A Texas couple who held a young girl from West Africa as a slave for 16 years were each sentenced Monday to seven years in federal prison, PEOPLE confirms.
A press release from federal prosecutors states Toure and Cros-Toure must pay $288,620.24 in restitution to their victim, who managed to escape in 2016.
A federal jury convicted the defendants of forced labor, conspiracy to commit alien harboring, and alien harboring on January 11 following a four-day trial.
Now, as a consequence of their convictions, both defendants, who are citizens of Guinea and lawful permanent residents of the United States, may lose their U.S. immigration status and be deported after they complete their sentences.
“I hope that today’s sentence brings some measure of justice and healing to the victim, who suffered untold trauma as a result of the defendants’ heinous crimes,” said Assistant Attorney General Eric Dreiband.
“The defendants stole her childhood and her labor for years, enriching themselves while leaving her with pain and an uncertain future,” Dreiband continued. “I am very grateful to all who supported, and continue to support, the victim as she attempts to rebuild her life. The Department of Justice will continue to investigate and vigorously prosecute human traffickers and vindicate the rights of their victims.”
The couple was first arrested a year ago on charges of forced labor of a domestic servant.
The girl, according to prosecutors, was five when the couple allegedly arranged for her to leave her village in the West African country of Guinea in 2000.
The couple has close ties to the government of Guinea, as Toure is the son of the country’s former president, Ahmed Sekou Toure. The statement also described Cros-Toure as the member of a “wealthy and powerful” Guinean family.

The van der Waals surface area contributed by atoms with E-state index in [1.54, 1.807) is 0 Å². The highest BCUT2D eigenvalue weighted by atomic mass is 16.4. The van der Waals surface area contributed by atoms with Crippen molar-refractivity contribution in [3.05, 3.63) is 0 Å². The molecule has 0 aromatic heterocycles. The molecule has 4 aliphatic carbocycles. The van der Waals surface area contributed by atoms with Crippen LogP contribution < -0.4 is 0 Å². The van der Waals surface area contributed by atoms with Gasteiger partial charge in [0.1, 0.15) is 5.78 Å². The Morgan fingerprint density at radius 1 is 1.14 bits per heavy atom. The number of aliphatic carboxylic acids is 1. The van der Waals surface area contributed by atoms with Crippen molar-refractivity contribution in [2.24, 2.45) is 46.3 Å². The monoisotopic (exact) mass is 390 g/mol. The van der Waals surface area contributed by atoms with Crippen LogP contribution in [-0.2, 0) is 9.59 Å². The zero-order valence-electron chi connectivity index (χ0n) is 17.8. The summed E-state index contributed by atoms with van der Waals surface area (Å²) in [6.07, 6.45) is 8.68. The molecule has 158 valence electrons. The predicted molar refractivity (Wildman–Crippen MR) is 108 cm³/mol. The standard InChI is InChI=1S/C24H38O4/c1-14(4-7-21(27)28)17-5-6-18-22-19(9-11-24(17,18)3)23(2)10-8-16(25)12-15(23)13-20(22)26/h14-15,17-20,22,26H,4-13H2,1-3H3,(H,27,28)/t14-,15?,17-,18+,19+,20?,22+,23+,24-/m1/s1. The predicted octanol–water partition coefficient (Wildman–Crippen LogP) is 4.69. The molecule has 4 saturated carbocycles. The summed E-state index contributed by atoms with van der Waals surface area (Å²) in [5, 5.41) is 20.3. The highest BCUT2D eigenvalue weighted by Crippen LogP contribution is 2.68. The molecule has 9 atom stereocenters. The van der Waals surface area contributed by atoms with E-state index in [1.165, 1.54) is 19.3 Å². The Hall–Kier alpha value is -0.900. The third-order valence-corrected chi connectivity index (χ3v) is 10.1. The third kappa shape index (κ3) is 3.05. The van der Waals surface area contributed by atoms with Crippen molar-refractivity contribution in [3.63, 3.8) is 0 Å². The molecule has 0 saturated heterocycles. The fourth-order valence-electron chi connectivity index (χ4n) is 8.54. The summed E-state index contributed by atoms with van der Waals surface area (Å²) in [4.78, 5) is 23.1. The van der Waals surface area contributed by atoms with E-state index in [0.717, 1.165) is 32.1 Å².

“Once in the United States, the defendants forced the victim to cook, clean, and take care of their biological children, some of whom were close in age to the victim, without pay for the next 16 years,” the statement says.
Prosecutors presented further evidence at trial to support the victim’s claims the defendants were physically, emotionally, and verbally abusive.
According to investigators, the defendants called the victim a “dog,” “slave,” and “worthless.”
She was also hit on multiple occasions, including with an electrical cord.
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“They forced her to sleep alone in a nearby park as punishment, abused her by shaving her head and washing her outside with a hose, and rendered her completely dependent on them for everything,” reads the statement.
“They isolated her from her family and society and prevented her from receiving any education, while their own children attended school and college.”
Prosecutors said at trial that the victim, who has not been identified, did not speak English when she entered the U.S. and was forced to start performing her chores every day at 7 a.m.
The little girl was denied any education.
The victim told police part of earlobe was once torn off when Cros-Toure grabbed her by the ear.
The girl escaped from the couple’s home with the help of several neighbors in August 2016.
“Forced labor trafficking cases are notoriously difficult to prosecute — in part because victims are often afraid to speak out,” U.S. Attorney Erin Nealy Cox said in the news release. “I want to commend her, as well as the witnesses who helped shine a light on her circumstances.”
Federal authorities ask that people to call the National Human Trafficking Hotline at 1-888-373-7888 if they know a victim of trafficking or think you have information pertaining to human trafficking.